Google+ Email 0 Share. E-Headlines Company’s Overly Broad No Gossip Policy Found Illegal by NLRB Pinterest on January 23, 2014 Twitter LinkedIn By Commentary by Laura Salerno Owens of Barran Liebman LLP Gossip. We all know it exists in workplaces and that it can have a detrimental effect on employee morale and productivity. But before you rush to draft a “no gossip” policy, be sure to consider whether the language in your policy is overly broad. Otherwise, it could be found illegal and in violation of the National Labor Relations Act, which applies to all employers, even those without unionized workplaces. A recent decision illustrates the risk an employer faces with an overly broad “no gossip” policy. Laurus Technical Institute is a private, for-profit technical school in the greater Atlanta, Georgia area. Joslyn Henderson was an admission representative for one of its campuses. On November 12, 2012 Laurus fired Ms. Henderson for, among other reasons, violating the company’s no gossip policy. She in turn filed a charge with the National Labor Relations Board (NLRB). The administrative law judge found that Laurus’ no gossip policy was overly broad and illegal under the National Labor Relations Act (NLRA). The judge ordered Laurus to cease and desist from enforcing its policy, to pay Ms. Henderson damages for lost earnings and other benefits, and to provide various notices to its employees. What was so objectionable about Laurus’ no gossip policy? On its face, it may seem reasonable to most employers. The policy read, in part, as follows: “Gossip is not tolerated at Laurus Technical Institute. Employees that participate in or instigate gossip about the company, an employee, or customer will receive disciplinary action. Gossip is an activity that can drain, corrupt, distract and down-shift the company’s productivity, moral [sic], and overall satisfaction. It has the potential to destroy an individual and is counterproductive to an organization. Most people involved in gossip may not intend to do harm, but gossip can have a negative impact as it has the potential to destroy a person’s or organization’s reputation and credibility.” The policy, which was incorporated into the company’s personnel handbooks, defined gossip as:• talking about a person’s personal life when they are not present; • talking about a person’s professional life without his/her supervisor present; • making negative, or untrue, or disparaging comments or criticism of another person; • creating, sharing, or repeating information that can injure a person’s reputation;• creating, sharing, or repeating a rumor about another person; and• creating, sharing, or repeating a rumor that is overheard or hearsay. Violations of the policy called for a written warning, with further disciplinary action, including termination if further incidents occurred. According to the judge, the problem with Laurus’ policy was it was vague and overly broad: it even prohibited discussions protected by the law. As a general matter, federal law gives all employees the right to talk freely among themselves to improve their working conditions, which may include creating a union or other collective action. These rights, known in this area of the law as “Section 7” rights because they are protected by Section 7 of the NLRA, give employees protection to discuss matters affecting their employment amongst themselves.Therefore, under the NLRA, if two or more employees act together to improve their terms and conditions of employment then they are engaging in protected concerted activity. Here, the no gossip policy could deter employees from exercising their Section 7 rights. The broad language of the policy could discourage employees from discussing matters affecting the terms and conditions of employment amongst themselves. For example, the no gossip policy prohibits employeesfrom talking about their supervisorsif their supervisors were not there. That could mean that the employee is not able to discuss the terms and conditions of employment or changes he or she wanted from management.According to the judge, “[a]thorough reading of this vague, overly-broad policy reveals that it narrowly prohibits virtually all communications about anyone, including the company or its managers. In fact, read literally, this rule would preclude both negative and positive comments about a person’s personal or professional life unless that person and/or his/her supervisor are present.” The judge concluded that this language would chill employees from having open conversations about their workplace, which is a violation of the NLRA.So does that mean an employer can never have a policy prohibiting gossip in the workplace? Not exactly. The judge inLaurus recognized that workplace rules do not violate Section 7 when they are clarified by including examples of “clearly illegal or unprotected conduct.” But this case is a good reminder that employers must draft their policies narrowly and keep employees’ Section 7 rights in mind when prohibiting certain types of speech. Otherwise, the newest topic of gossip could be thelegal problems with your workplace policies. Laura Salerno Owens Laura is an attorney with the Employment, Labor and Benefits Law firm of Barran Liebman LLP. Her practice focuses on employment litigation and advice. Contact her at [email protected] or 503-276-2111. Tumblr Facebook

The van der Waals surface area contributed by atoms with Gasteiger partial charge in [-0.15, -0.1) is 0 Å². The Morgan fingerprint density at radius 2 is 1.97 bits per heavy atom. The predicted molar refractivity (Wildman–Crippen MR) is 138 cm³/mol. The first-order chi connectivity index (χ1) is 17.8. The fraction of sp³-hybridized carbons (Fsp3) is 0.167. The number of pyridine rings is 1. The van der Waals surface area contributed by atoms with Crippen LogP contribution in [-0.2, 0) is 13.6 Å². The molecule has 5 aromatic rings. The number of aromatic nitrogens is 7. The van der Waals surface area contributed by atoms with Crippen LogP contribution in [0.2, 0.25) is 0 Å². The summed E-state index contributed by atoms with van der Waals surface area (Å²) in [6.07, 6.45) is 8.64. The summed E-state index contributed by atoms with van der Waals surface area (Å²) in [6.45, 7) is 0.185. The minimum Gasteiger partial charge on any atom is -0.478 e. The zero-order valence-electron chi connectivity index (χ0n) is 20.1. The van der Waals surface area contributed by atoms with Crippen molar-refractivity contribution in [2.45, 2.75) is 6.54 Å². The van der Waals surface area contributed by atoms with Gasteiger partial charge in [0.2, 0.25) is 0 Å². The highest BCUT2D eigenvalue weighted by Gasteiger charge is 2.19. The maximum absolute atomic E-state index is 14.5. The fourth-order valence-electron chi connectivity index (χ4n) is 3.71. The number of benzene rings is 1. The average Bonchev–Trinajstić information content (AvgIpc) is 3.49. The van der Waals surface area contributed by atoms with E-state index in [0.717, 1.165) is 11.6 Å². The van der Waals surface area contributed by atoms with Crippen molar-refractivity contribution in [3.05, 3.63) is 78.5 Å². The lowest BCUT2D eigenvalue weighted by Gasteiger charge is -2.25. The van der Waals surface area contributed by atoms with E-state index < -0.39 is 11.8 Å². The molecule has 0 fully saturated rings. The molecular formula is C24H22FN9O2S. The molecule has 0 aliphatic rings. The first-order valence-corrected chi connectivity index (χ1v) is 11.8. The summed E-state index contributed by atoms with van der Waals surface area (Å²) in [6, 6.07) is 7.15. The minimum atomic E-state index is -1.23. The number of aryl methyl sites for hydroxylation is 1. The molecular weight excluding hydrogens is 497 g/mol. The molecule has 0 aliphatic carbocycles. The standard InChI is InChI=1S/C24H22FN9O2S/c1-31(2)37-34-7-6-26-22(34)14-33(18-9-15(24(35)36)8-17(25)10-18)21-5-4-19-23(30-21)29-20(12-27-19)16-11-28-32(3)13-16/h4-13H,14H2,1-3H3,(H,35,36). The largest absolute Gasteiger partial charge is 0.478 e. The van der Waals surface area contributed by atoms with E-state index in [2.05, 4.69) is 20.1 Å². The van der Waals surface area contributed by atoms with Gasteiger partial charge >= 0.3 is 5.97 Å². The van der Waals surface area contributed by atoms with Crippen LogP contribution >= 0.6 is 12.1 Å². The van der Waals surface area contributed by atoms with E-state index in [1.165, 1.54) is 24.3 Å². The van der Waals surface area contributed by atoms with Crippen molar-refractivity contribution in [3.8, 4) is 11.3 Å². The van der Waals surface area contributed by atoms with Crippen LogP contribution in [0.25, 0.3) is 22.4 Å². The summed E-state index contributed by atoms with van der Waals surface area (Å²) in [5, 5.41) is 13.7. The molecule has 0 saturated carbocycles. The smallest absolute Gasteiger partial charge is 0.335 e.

"Companys Overly Broad No Gossip Policy Found Illegal by NLRB"